Friday, October 30, 2015
Morning Thanks--the music of the spheres
Just a couple of weeks ago, a gymnasium full of grandparents, ourselves among 'em, were serenaded by seventy-some kindergartners who stood up in front and told us in song, rather shamelessly I might add, how terribly much they loved us. Okay, when it comes to such buttering up, consider me a sweet roll. Emotionally, I'm a pushover. They were darling. I'm speaking of my grandson, of course.
His class of five-year-olds were put up to it by teachers who know very well how their bread is buttered.
I've attended Grandparents Days for years, school holidays where we're encouraged to sit beside grandchildren on plastic chairs I'm sure have a weight limit I wholesomely surpass. But it's fun, and I take my little seat, and there we sit doing math problems or word games and listening to them sing. We are loved. They are too. It's all charming.
I confess to have missed a few. My wife can probably tell you when and how many. But those days are a joy and a PR bonanza for the school. If you don't roll up early, you park somewhere across town.
The oldest of our grandkids is now in high school. I don't know if there is a Grandparents Day for her this year, but I sort of hope not because any time kids do anything in public already there's already an SRO crowd. You want to fill an auditorium, put people's kids on a stage or a court and we'll drop everything. I sound like an old man, which I am.
So we went, last night, to my granddaughter's very first high school music concert. The place was jammed. Started with the high school band, which would have been far better had my granddaughter kept up with her flute, but she didn't so the performance was close but not a ringer.
Then a troupe of underclasswomen sang, including our Joce. They were fine. My wife says every high school girl today has long, straight hair. If they're almost all thin, tall Dutch-Americans, finding your own can be a problem.
Then the fledgling choir, hers. Nice, fine, but the foggy voices of adolescent boys generally aren't ready for prime time music. Give 'em a year or two, voices will deepen, and they'll be fine.
Then the traveling singers, the real musicians, who were not just good, but incredibly good. Amazingly good, I thought, but I'm not a musician.
Then the concert choir, upper class upperclassmen. Totally awesome (I'm trying to be hip) Listen, they were terrific on music that seemed incredibly challenging.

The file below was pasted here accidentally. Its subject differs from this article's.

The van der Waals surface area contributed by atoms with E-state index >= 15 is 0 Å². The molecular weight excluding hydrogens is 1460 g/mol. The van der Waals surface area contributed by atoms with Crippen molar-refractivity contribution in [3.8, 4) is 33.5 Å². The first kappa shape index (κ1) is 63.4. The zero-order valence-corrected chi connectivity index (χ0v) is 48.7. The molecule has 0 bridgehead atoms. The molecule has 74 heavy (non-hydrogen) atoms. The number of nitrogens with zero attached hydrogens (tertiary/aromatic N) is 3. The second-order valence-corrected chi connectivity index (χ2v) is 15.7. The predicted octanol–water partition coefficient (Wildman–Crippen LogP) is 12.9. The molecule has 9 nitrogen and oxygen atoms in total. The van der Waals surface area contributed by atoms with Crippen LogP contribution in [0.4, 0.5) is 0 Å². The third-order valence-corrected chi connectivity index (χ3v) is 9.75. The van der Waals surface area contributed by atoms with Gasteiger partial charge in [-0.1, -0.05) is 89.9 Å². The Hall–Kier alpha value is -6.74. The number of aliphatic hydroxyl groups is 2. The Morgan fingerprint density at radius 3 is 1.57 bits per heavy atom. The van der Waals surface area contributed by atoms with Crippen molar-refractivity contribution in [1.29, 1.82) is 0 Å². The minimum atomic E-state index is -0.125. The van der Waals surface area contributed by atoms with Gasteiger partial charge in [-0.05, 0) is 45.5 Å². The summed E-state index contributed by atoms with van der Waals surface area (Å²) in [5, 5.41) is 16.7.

Finally, half the school, a mass choir accompanied by a quartet of instrumentalists on "Holy, Holy, Holy," an arrangement the director introduced with a testimony that left the packed house ready and willing to be utterly moved.
I don't know how to describe that anthem. But after years of Grandparents Days and a calendar full of grade school concerts where our fancies were tickled in ways embarrassing to admit, this concert was something from a different planet altogether because I didn't watch my granddaughter, didn't focus on the way she looked around or didn't. I didn't fawn over progeny.
This time it was music that filled my soul, music that brought tears, music that filled that auditorium with love and worship. This time it was the sheer magic of nothing more or less than art that glorifies God and thrilled me, music as praise, music as worship, because where words stop, some old sage once said, music begins, a different language, but a language we all understand somewhere deep within.
It wasn't "charming." A stage full of first-graders singing "This Little Light of Mine" is charming--especially if one of them's yours.
That concert last night spoke the language of the spirit, human and divine. From where we sat, I could hardly see my high school granddaughter, but that's okay. I didn't need to because I could hear her music. I just hope she was listening too.
Last night, after that incredible concert, we drove back home straight into the big bright face of a Hunter's Moon, lighting the earth like none other.
This morning's thanks is for the night, the music of the concert, the music of the spheres.
Posted by J. C. Schaap at 6:52 AM